The overnight reversal of heavy losses on Wall Street helped the Australian sharemarket finish in the black today, but early gains were halved as US-China trade-war fears lingered.
Last night US stocks were down nearly 3 per cent following the arrest of Huawei’s chief financial officer, but the S&P 500 index rallied to finish down just 0.2 per cent following a newspaper report the US Federal Reserve might pause its rate-rise cycle.
The S&P-ASX dodged the worst of yesterday’s selling that saw European markets down 3 per cent, but it still climbed 0.8 per cent in morning trade before sliding to close up 23.8 points, or 0.42 per cent, at 5681.5.
Domestic investors shrugged off Reserve Bank deputy governor Guy Debelle’s that the economy was in “uncharted territory” where house price falls occurred while unemployment was still falling, and that there was room for rate cuts if needed
He said although the Reserve still expected to increase rates next year, “consumption was weaker than expected, so we just have to see how it goes over the next few months”.
The Australian dollar was up US0.2¢ at US72.30¢ and government 10-year bond yields little changed at e18-month lows of 2.455 per cent following a sharp reversals from 2.92 per cent back to 2.90 per cent in global benchmark 10-years as US rate-pause hopes countered the trade-war panic.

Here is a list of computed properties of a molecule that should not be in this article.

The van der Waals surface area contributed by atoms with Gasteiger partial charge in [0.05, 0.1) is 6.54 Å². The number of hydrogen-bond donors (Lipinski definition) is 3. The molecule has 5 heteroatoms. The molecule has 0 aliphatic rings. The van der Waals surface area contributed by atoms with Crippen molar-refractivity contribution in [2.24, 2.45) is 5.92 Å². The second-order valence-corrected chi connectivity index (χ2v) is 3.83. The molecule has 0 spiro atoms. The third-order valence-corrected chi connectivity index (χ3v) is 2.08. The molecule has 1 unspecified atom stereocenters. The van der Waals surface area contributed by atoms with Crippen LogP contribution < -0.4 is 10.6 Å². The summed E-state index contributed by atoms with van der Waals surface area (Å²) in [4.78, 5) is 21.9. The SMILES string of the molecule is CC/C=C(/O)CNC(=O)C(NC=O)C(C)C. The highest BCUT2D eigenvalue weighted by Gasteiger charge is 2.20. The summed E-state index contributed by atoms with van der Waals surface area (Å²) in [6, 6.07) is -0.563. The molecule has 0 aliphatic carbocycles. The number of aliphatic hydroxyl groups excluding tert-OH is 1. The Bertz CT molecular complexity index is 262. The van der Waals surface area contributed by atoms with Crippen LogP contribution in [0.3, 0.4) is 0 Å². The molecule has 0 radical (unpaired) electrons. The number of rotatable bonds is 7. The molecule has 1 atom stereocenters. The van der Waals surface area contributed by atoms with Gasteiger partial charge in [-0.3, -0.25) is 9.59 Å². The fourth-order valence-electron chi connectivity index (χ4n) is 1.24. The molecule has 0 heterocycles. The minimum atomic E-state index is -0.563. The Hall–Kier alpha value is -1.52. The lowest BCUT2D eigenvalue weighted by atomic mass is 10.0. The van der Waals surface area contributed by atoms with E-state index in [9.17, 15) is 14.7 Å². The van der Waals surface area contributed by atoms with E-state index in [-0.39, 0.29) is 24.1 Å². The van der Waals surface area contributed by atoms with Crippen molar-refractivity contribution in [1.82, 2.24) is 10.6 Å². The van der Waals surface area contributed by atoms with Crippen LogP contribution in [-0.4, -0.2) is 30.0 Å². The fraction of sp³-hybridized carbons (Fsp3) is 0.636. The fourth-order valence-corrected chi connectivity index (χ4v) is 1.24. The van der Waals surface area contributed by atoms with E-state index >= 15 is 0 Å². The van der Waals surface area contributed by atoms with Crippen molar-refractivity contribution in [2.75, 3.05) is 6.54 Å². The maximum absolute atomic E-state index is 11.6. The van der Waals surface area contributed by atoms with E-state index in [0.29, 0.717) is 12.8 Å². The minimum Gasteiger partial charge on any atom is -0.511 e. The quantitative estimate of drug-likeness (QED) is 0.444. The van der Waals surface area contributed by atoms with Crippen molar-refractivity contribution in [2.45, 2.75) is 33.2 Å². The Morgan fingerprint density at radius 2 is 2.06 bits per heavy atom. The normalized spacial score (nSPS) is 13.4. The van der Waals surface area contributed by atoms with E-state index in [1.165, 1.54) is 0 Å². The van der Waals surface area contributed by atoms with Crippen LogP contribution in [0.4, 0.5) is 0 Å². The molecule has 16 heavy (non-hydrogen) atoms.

“Whether this arrest stymies next week’s US-China trade talks is unknown, but the arrest of a very senior officer in this prominent Chinese telecoms company raises for the market the importance of the issue in US-China geopolitical terms, given the prominence of Huawei in the US and global markets,” National Australia Bank economist David de Garis said.
The Shanghai composite index was marginally firmer at the close of the ASX.
Brent crude oil tumbled 3 per cent to $US59.30 a barrel after OPEC ended talks without a deal on oil production cuts for the first time in nearly five years.